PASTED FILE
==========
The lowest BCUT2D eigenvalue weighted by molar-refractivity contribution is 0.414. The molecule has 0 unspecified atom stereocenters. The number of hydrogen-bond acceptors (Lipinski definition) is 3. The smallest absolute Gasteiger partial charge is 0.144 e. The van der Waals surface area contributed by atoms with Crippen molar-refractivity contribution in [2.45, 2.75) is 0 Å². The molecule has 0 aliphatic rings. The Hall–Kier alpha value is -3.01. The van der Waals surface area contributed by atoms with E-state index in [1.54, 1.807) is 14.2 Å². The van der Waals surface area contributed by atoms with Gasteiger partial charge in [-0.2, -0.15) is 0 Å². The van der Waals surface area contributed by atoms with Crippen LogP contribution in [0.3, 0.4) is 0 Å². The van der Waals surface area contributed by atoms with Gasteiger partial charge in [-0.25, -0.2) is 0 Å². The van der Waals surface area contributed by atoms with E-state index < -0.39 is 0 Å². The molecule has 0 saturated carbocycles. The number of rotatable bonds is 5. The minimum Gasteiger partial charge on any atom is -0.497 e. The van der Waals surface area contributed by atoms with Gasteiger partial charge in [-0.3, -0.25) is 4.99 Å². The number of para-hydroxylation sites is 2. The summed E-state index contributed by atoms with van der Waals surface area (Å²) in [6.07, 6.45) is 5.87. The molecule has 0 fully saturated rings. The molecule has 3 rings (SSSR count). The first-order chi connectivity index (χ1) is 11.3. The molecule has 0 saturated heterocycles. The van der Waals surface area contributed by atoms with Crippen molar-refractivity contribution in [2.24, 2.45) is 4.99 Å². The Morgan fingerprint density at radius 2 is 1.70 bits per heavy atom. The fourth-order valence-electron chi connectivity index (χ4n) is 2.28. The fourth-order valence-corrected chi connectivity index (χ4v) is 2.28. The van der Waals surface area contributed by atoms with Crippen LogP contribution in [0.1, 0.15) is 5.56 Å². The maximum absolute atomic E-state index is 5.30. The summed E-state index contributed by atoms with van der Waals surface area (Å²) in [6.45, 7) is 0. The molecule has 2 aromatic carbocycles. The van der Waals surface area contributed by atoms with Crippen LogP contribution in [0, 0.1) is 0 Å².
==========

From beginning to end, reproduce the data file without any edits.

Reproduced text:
The lowest BCUT2D eigenvalue weighted by molar-refractivity contribution is 0.414. The molecule has 0 unspecified atom stereocenters. The number of hydrogen-bond acceptors (Lipinski definition) is 3. The smallest absolute Gasteiger partial charge is 0.144 e. The van der Waals surface area contributed by atoms with Crippen molar-refractivity contribution in [2.45, 2.75) is 0 Å². The molecule has 0 aliphatic rings. The Hall–Kier alpha value is -3.01. The van der Waals surface area contributed by atoms with E-state index in [1.54, 1.807) is 14.2 Å². The van der Waals surface area contributed by atoms with Gasteiger partial charge in [-0.2, -0.15) is 0 Å². The van der Waals surface area contributed by atoms with Crippen LogP contribution in [0.3, 0.4) is 0 Å². The van der Waals surface area contributed by atoms with Gasteiger partial charge in [-0.25, -0.2) is 0 Å². The van der Waals surface area contributed by atoms with E-state index < -0.39 is 0 Å². The molecule has 0 saturated carbocycles. The number of rotatable bonds is 5. The minimum Gasteiger partial charge on any atom is -0.497 e. The van der Waals surface area contributed by atoms with Gasteiger partial charge in [-0.3, -0.25) is 4.99 Å². The number of para-hydroxylation sites is 2. The summed E-state index contributed by atoms with van der Waals surface area (Å²) in [6.07, 6.45) is 5.87. The molecule has 0 fully saturated rings. The molecule has 3 rings (SSSR count). The first-order chi connectivity index (χ1) is 11.3. The molecule has 0 saturated heterocycles. The van der Waals surface area contributed by atoms with Crippen molar-refractivity contribution in [2.24, 2.45) is 4.99 Å². The Morgan fingerprint density at radius 2 is 1.70 bits per heavy atom. The fourth-order valence-electron chi connectivity index (χ4n) is 2.28. The fourth-order valence-corrected chi connectivity index (χ4v) is 2.28. The van der Waals surface area contributed by atoms with Crippen LogP contribution in [0.1, 0.15) is 5.56 Å². The maximum absolute atomic E-state index is 5.30. The summed E-state index contributed by atoms with van der Waals surface area (Å²) in [6.45, 7) is 0. The molecule has 2 aromatic carbocycles. The van der Waals surface area contributed by atoms with Crippen LogP contribution in [0, 0.1) is 0 Å².